No I am not saying the Justice department is always right, I am just no sure that this is the fight I would advise my client to pick. For the district it is a no-win situation. Hence lick the wounds and let the dog go to school. In the long run it would have been cheaper and they would have received better press as well.

Anonymous said...

There are in fact students at Gallaudet University who are accompanied by hearing dogs.

Anonymous said...

As for Gallaudet University:

The school's own website addresses their stance on services dogs in it's Q&A:

"Can I bring my pet?"
"No, health and safety regulations do not permit pets in the residence halls. Service animals (hearing ear or seeing eye dogs) may be permitted on campus provided proper certification is presented. If you plan to bring your assistance dog, please contact the University Facilities and Leases for policy and registration information."

Clearly, the school makes a distinction between a pet and a service dog.

I feel Erik's argument is further weakened by the fact that a university such as Gallaudet University, whose mission is to provide educational opportunities for deaf persons, would be MORE likely to have designed other accomodations on campus in the planning phase, such as strobing alarms in the restrooms in the event of a fire.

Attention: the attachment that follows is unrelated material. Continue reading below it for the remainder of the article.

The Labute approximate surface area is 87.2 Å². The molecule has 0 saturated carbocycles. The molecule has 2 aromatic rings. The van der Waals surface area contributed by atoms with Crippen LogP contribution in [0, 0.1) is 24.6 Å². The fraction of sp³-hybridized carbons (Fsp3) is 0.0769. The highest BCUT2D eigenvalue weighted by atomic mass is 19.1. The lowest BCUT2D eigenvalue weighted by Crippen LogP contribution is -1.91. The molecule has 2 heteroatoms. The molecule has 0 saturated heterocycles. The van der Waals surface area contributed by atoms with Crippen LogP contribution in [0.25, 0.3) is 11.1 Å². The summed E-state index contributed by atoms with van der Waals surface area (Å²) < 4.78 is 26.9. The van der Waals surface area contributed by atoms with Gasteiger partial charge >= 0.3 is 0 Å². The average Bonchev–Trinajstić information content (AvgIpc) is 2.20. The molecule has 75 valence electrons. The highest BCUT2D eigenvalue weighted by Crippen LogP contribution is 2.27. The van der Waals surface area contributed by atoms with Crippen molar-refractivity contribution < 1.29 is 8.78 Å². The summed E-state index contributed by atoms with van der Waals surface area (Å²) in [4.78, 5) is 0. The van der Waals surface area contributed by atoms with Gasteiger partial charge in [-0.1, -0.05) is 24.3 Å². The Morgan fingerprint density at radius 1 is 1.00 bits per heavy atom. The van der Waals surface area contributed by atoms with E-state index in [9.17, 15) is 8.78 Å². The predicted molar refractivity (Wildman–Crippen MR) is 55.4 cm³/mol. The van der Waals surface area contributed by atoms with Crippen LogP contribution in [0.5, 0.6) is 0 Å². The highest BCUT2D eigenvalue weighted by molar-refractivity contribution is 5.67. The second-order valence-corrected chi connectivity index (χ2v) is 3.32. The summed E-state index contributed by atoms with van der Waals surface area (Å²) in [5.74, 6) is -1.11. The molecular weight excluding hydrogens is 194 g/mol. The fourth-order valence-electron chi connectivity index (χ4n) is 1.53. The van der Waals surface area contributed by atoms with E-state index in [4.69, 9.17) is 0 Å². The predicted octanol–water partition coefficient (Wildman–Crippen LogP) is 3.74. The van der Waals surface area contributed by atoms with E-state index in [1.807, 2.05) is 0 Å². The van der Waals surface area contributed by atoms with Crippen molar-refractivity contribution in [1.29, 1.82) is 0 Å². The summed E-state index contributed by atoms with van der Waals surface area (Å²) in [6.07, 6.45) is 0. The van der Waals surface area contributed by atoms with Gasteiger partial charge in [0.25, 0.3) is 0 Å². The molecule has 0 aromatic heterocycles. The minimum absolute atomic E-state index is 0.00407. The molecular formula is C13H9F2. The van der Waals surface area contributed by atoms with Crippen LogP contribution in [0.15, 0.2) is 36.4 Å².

Anonymous said...

Hey Eric, Go read the ADA again! Lawyer Dude is right, not you,dearie. If anyone told me I had to be stuck to another person to get through my day at school, I would sue them for TWICE as much as the Cave family is. Good for you, you don't have a service dog, but do me a favor, stop talking for the rest of the deaf community, we don't need you ignorant opinion. I have a friend in a wheelchair who also uses a service dog, will she die without it, nope. Does it giver her more freedom with it, absolutely! And that is her right!! Just as it is a blind person's legal right to choose a dog over a cane (much safer, too!). And just because you don't "buy" the fact that Simba is becoming less effective by not being around his handler does not make it any less true. What exactly do you know about service dogs and what it entails to keep their skills sharp? Mr. Cave will not be in school much longer and he won't have an interpreter after that. The idea that he can't have his dog because of someones allergies, or that the dog poses any kind of danger is a load of garbage!! The idea that a dog in the hallway will interrupt the flow of traffic in said hallway is also ridiculous. Eric, your judgmental attitude is an embarrassment to my deaf community and it is nothing short of disgusting. SHAME ON YOU!!! By the way, both myself and my roommate have our dogs with us at collge, Galludet University Class of 2008, get your facts straight before you type!!! Go read the website and you would know that service dogs are welcome!